• STS login page URL – The STS’ login page, e.g. .accesscontrol.appfabriclabs.com:443/v2/wsfederation">https://<account>.accesscontrol.appfabriclabs.com:443/v2/wsfederation
  • Realm – The realm configured in the Windows Azure AppFabric Access Control Service settings
  • Return URL base – The root URL for your website
  • Audience URL – Best to set this identical to the realm URL
  • X509 certificate thumbprint (used for issuer URL token signing) – The token signing certificate thumbprint

Thank you for getting me in Vegas!

I wish to thank everyone who has been voring for getting me in Vegas, speaking at MIX11. Without having expectations, I was really really surprised (and happy!) my session got selected. Thanks a bunch!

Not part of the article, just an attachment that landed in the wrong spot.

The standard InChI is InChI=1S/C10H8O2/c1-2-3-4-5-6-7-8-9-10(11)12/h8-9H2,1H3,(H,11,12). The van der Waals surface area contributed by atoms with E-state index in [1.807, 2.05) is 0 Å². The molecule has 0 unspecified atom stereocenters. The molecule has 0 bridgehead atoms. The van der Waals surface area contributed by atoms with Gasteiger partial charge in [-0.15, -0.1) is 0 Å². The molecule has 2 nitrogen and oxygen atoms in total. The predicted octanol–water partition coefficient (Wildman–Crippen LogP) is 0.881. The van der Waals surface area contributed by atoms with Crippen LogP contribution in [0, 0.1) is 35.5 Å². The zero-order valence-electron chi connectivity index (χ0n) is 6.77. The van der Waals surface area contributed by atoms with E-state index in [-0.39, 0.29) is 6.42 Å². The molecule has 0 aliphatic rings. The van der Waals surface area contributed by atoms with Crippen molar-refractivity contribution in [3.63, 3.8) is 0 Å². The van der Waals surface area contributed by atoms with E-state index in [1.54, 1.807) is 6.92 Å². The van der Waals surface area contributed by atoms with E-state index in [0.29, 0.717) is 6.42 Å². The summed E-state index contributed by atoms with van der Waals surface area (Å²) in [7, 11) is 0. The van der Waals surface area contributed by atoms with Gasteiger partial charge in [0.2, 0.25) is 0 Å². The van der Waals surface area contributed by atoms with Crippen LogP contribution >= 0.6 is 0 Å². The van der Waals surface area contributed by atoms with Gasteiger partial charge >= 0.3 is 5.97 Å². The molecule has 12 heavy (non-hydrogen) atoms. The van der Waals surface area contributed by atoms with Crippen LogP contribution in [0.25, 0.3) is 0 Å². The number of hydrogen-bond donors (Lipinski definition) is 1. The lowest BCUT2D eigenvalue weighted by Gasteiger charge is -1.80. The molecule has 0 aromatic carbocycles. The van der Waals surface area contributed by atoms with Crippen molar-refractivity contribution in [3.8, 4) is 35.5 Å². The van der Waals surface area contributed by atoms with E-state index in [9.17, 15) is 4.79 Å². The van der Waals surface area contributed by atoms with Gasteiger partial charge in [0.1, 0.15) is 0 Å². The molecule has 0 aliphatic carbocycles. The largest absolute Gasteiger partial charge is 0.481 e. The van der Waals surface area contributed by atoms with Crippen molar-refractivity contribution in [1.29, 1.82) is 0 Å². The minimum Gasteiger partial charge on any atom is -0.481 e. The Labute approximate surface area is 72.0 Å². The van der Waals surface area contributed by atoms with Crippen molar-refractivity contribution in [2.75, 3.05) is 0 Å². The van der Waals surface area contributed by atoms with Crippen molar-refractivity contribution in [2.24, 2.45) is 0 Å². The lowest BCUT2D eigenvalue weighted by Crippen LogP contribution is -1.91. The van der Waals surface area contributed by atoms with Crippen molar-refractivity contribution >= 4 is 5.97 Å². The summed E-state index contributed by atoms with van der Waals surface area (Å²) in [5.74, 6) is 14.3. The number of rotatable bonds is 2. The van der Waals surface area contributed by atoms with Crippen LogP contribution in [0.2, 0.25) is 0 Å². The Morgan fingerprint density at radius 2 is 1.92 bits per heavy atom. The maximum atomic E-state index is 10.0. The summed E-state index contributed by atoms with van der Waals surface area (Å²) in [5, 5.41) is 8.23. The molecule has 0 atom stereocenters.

MIX11_BB_I'mSpeakingAt_2

Oh and thanks, RealDolmen, for supporting me in doing things like this!

MvcSiteMapProvider 3.0.0 released

Just a quick note to tell that MvcSiteMapProvider 3.0.0 has been released and is available on CodePlex and NuGet. This version is targeted at ASP.NET MVC 3. If you are still using ASP.NET MVC 2, no worries: version 2.3.1 contains the exact same functionality but is targeted at ASP.NET MVC 2.

The changelog:

Enjoy!

ASP.NET MVC and the Managed Extensibility Framewok on NuGet

imageIf you search on my blog, there’s a bunch of posts where I talk about ASP.NET MVC and MEF. And what’s cool: these posts are the ones that are actually being read quite often. I’m not sure about which bloggers actually update their posts like if it was software, but I don’t. Old posts are outdated, that’s the convention when coming to my blog. However I recently received a on of questions if I could do something with ASP.NET MVC 3 and MEF. I did, and I took things seriously.